Marks & Spencer considering move to €250m centre in Limerick

Marks & Spencer could be moving to more than one location in Limerick in two years time.

Marks & Spencer could be moving to more than one location in Limerick in two years time.

Rooney Auctioneers on O'Connell Street, Limerick, are currently in discussions with the British chain regarding acquiring an outlet in the €250m Opera Centre.

Auctioneer Pat Kearney said: "I think they may want a presence in both locations. They could have clothing in one store and food in the other."

Jenny Mulholland, head of property planning for Ireland with Marks & Spencer, has confirmed their intentions to have a second outlet in Limerick and said having an outlet in the city centre "is definitely on our strategy".

"We have always been very interested in having a centre in Limerick city, even if it is just a food outlet. The city is very vibrant and we are keen to be a part of the retail environment there as well. We're looking at a number of locations in the city," said Ms Mulholland.

Marks & Spencer have already confirmed their intentions to open a major outlet at the Crescent Shopping Centre in Raheen, Limerick, pending planning permission from Limerick County Council.

The flagship store in Raheen, which will be the biggest in the west of the country, will include a wide range of fashion, home and furniture products, a food hall, café and a deli bar.

Mr Kearney confirmed that Brown Thomas have also been approached about moving from their store on O'Connell Street to the Opera Centre, but said "nothing positive has happened on that front yet".

Despite a number of media reports stating that work is to begin on the massive retail centre in January, Pat Keogh, who is involved in the development of the Opera Centre, has dismissed these suggestions.

Rather, conservation work will be carried out on four Georgian buildings on Rutland Street, which An Bord Pleanála ruled to conserve.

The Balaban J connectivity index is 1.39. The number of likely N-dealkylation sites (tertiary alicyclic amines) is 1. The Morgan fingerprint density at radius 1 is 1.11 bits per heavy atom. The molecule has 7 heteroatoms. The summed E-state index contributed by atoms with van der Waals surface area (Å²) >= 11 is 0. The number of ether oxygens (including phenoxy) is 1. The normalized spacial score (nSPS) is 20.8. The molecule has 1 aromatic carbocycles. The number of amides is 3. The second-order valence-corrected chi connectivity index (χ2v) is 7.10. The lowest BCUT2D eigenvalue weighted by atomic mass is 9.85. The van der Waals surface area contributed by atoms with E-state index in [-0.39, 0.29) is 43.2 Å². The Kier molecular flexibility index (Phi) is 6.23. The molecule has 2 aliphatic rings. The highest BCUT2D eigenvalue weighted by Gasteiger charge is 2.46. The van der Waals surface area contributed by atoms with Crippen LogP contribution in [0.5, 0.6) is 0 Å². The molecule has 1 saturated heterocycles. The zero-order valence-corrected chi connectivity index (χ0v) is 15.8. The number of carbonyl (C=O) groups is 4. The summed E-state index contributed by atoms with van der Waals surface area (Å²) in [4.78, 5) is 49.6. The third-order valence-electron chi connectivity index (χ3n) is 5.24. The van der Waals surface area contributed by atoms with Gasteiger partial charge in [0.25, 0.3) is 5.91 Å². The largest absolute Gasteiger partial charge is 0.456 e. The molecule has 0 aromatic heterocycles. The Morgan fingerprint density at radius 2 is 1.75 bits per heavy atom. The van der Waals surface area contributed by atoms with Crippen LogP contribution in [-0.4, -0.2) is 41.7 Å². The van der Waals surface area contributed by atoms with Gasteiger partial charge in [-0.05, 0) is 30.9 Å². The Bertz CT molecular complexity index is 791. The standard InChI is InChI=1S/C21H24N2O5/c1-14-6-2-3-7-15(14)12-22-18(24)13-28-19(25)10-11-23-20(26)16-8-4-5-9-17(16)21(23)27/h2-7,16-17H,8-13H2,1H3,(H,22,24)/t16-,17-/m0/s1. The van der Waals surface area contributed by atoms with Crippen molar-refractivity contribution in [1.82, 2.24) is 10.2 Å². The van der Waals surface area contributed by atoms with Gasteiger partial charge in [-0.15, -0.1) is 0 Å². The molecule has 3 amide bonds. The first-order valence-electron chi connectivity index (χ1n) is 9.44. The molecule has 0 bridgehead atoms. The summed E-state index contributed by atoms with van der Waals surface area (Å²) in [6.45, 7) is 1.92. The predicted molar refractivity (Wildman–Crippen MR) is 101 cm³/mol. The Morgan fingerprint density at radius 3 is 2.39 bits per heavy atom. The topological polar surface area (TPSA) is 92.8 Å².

Mr Keogh said as a number of other buildings have come into their possession since the application was granted, they will be going back to City Hall with further amendments to their application.

One such building is the offices of the Limerick Post, which is a protected structure.

Mr Keogh said the full plans for the future of the Opera Centre will be tied down in the New Year, and said plans to include The Granary building on Michael Street into their development is "not certain and not conclusive".

Dick Tobin, senior planner with Limerick City Council, said they have received compliances in relation to the planning permission that was granted by An Bord Pleanála earlier this year.

However, he said he has not been made aware of any new plans to alter the application, to include The Granary, which houses the nightclub, Trinity Rooms, the City Library and City Enterprise Board, among other offices.

"I haven't heard anything formally yet. As tenants we would have to be informed even before the planners would be informed," said Mr Tobin.

When built, the Opera Centre will be the largest commercial development in the Mid-West and is expected to create in excess of 1,000 jobs.

Belfast businessman Suneil Sharma sold on his interests in the Opera Centre to a consortium of investors this May for an undisclosed sum.

Kerry property tycoon Jerry O'Reilly has been confirmed as one of the three new investors.

Mr O'Reilly also owns The Granary building in Limerick, which is a protected structure.

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